Review of the reviews

03 June 2004
Review of the reviews

The Sunday Telegraph

30 May
Matthew Norman celebrates Arrigo Cipriani's new London restaurant, Cipriani
Exactly how many people were waiting on the tables at any one time was hard to calculate since these occupants of gleaming white dinner jackets seemed to be multiplying like aphids. But there can't have been fewer than 15, with another half a dozen managerial types directing them. So lavish is the attention that to sneeze heavily here wouldn't merely summon two people bearing tissues on a silver tray, you suspect, but a third with a list of Harley Street's leading ENT specialists and a fourth with a phone to make an appointment. (Score 9/10. Dinner for one with coffee and half a bottle of house wine, £55)

The Times

29 May
Giles Coren prefers the new hotel/restaurant on Clerkenwell Road, the Zetter
The food is not as polished or resonant as at Cipriani, nor would I want it to be. But I've had spanking sweetbreads roasted with baby artichokes, a huge veal chop wrapped in pancetta, a weird but lovely nettle frittata with goat's curd and a nest of peppery leaves, and nice light tagliatelle with duck and peas. It's all sexily seasonal and also cool, if I didn't say that already - a bit like the universally beloved Moro in Exmouth Market with whom it shares ownership and philosophical outlook. The delicious "chocolate and valpolicella pot" I had for pudding was so cool, I almost mistook it for the Fonz. (Score: 7/10)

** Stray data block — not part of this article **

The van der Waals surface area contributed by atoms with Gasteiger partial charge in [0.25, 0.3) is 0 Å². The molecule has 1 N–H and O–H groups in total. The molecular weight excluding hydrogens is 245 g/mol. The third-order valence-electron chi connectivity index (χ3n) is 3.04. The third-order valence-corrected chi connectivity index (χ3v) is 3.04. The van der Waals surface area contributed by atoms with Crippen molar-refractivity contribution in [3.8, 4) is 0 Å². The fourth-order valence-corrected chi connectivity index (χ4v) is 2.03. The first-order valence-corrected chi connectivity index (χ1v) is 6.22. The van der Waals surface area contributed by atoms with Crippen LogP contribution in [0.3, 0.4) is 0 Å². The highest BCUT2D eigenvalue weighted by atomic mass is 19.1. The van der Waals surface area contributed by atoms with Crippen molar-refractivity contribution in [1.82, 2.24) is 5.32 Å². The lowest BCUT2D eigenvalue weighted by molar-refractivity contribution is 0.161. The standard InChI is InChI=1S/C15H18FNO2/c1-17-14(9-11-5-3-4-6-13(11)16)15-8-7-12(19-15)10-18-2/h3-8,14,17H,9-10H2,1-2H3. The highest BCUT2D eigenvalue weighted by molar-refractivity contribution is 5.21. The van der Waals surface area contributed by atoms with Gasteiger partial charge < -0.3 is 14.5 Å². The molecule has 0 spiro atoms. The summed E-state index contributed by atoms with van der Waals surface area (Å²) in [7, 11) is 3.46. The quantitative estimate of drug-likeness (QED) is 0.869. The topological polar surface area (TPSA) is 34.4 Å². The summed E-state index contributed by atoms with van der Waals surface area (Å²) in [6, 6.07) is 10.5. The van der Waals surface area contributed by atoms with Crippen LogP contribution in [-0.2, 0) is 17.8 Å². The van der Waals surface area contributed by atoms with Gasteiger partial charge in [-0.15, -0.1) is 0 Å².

The Observer

30 May
Jay Rayner on his 90-minute dinner slot at Yauatcha, London W1
I don't care how good the dim sum are. I don't care that each of the steamed dumplings is a minor miracle; that the venison puffs are so buttery they all but evaporate on the tongue; that the salt and pepper quails have a crisp skin of unbearable moreishness. I don't care about any of it. I never want to fight this hard for my dinner again… Getting fed at Yauatcha is a total hassle and that is exactly what dim sum isn't meant to be. Dim sum is casual food. It's street food at the table, not performance art. (Meal for two, including wine and service, £80)

The Guardian

29 May
Matthew Fort in Brighton at Due South, King's Road Arches
Midhurst asparagus, Dexter beef, Norbury blue cheese, local fish - obviously Due South makes a point of ensuring that its raw materials are seasonal, local and organic. However, it is one thing to take care of the produce, quite another to treat it with the care and respect that it deserves. Luckily, the team at Due South keep their wits about them when it comes to the cooking. There are few things better in world food than very fresh new season's asparagus, precisely cooked and served with a classically made hollandaise sauce. (Score: 15/20)

The Daily Telegraph

29 May
Jan Moir on executive chef Bjorn van der Horst's menu at the newly refurbished Greenhouse restaurant, London W1
The food itself. Ahem. I've been simply bursting to tell you. It is completely fabulous. It is divine. It's irresistible. It has, as the chef's impressive apprenticeship might suggest, classic French foundations welded to enormously skilled execution, but with a sparkling Euro-Asian sensibility dancing through some of the dishes. For example, a starter dish of diver scallops are steamed with green tea and served with a scatter of samphire and one perfect dim sum dumpling; the edges primped with a master's hand, the stuffing of leek and truffle a perfect complement for the white cliff of shellfish. (Meal for two, excluding drinks and service, £110)

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